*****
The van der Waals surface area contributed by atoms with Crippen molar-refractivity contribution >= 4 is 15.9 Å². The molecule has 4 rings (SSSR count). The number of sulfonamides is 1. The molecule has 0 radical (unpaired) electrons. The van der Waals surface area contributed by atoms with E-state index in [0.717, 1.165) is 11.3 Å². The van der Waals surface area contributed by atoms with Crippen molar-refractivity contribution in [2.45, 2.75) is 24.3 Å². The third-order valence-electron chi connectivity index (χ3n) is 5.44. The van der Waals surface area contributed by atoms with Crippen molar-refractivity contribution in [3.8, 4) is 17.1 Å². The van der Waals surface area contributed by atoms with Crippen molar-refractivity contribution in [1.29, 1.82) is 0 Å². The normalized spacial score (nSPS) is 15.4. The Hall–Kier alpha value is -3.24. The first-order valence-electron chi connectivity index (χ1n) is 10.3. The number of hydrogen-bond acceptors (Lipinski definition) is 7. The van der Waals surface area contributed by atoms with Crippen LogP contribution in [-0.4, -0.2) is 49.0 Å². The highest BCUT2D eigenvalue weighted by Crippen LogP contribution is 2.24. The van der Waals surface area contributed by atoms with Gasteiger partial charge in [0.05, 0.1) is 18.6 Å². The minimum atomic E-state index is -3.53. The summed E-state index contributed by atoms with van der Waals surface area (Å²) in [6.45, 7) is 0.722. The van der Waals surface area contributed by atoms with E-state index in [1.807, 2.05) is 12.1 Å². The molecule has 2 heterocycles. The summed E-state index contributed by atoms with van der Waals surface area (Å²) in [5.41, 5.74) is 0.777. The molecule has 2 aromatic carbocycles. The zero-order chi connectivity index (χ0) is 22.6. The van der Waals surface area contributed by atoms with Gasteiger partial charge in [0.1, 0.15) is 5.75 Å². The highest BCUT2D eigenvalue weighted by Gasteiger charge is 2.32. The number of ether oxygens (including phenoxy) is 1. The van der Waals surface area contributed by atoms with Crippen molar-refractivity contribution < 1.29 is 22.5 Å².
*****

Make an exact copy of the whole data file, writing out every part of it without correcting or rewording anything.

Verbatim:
The van der Waals surface area contributed by atoms with Crippen molar-refractivity contribution >= 4 is 15.9 Å². The molecule has 4 rings (SSSR count). The number of sulfonamides is 1. The molecule has 0 radical (unpaired) electrons. The van der Waals surface area contributed by atoms with E-state index in [0.717, 1.165) is 11.3 Å². The van der Waals surface area contributed by atoms with Crippen molar-refractivity contribution in [2.45, 2.75) is 24.3 Å². The third-order valence-electron chi connectivity index (χ3n) is 5.44. The van der Waals surface area contributed by atoms with Crippen molar-refractivity contribution in [3.8, 4) is 17.1 Å². The van der Waals surface area contributed by atoms with Crippen molar-refractivity contribution in [1.29, 1.82) is 0 Å². The normalized spacial score (nSPS) is 15.4. The Hall–Kier alpha value is -3.24. The first-order valence-electron chi connectivity index (χ1n) is 10.3. The number of hydrogen-bond acceptors (Lipinski definition) is 7. The van der Waals surface area contributed by atoms with Crippen LogP contribution in [-0.4, -0.2) is 49.0 Å². The highest BCUT2D eigenvalue weighted by Crippen LogP contribution is 2.24. The van der Waals surface area contributed by atoms with Gasteiger partial charge in [0.05, 0.1) is 18.6 Å². The minimum atomic E-state index is -3.53. The summed E-state index contributed by atoms with van der Waals surface area (Å²) in [6.45, 7) is 0.722. The van der Waals surface area contributed by atoms with E-state index in [1.807, 2.05) is 12.1 Å². The molecule has 2 heterocycles. The summed E-state index contributed by atoms with van der Waals surface area (Å²) in [5.41, 5.74) is 0.777. The molecule has 2 aromatic carbocycles. The zero-order chi connectivity index (χ0) is 22.6. The van der Waals surface area contributed by atoms with Gasteiger partial charge in [0.1, 0.15) is 5.75 Å². The highest BCUT2D eigenvalue weighted by Gasteiger charge is 2.32. The number of ether oxygens (including phenoxy) is 1. The van der Waals surface area contributed by atoms with Crippen molar-refractivity contribution < 1.29 is 22.5 Å².